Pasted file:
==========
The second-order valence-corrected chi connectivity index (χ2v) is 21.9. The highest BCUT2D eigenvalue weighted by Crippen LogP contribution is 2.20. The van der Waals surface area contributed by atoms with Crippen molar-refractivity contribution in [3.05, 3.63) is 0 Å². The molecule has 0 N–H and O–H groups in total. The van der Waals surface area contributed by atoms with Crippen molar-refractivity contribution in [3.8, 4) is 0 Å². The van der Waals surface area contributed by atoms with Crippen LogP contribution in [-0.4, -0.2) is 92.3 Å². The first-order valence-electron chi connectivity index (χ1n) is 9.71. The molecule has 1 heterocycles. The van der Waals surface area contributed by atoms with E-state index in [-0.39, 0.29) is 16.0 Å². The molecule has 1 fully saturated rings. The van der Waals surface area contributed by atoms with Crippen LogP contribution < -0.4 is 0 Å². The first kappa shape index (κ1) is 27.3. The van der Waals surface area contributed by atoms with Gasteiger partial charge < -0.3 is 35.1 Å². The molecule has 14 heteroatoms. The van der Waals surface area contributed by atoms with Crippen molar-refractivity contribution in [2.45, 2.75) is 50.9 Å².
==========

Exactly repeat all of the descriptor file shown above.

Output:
The second-order valence-corrected chi connectivity index (χ2v) is 21.9. The highest BCUT2D eigenvalue weighted by Crippen LogP contribution is 2.20. The van der Waals surface area contributed by atoms with Crippen molar-refractivity contribution in [3.05, 3.63) is 0 Å². The molecule has 0 N–H and O–H groups in total. The van der Waals surface area contributed by atoms with Crippen molar-refractivity contribution in [3.8, 4) is 0 Å². The van der Waals surface area contributed by atoms with Crippen LogP contribution in [-0.4, -0.2) is 92.3 Å². The first-order valence-electron chi connectivity index (χ1n) is 9.71. The molecule has 1 heterocycles. The van der Waals surface area contributed by atoms with E-state index in [-0.39, 0.29) is 16.0 Å². The molecule has 1 fully saturated rings. The van der Waals surface area contributed by atoms with Crippen LogP contribution < -0.4 is 0 Å². The first kappa shape index (κ1) is 27.3. The van der Waals surface area contributed by atoms with Gasteiger partial charge < -0.3 is 35.1 Å². The molecule has 14 heteroatoms. The van der Waals surface area contributed by atoms with Crippen molar-refractivity contribution in [2.45, 2.75) is 50.9 Å².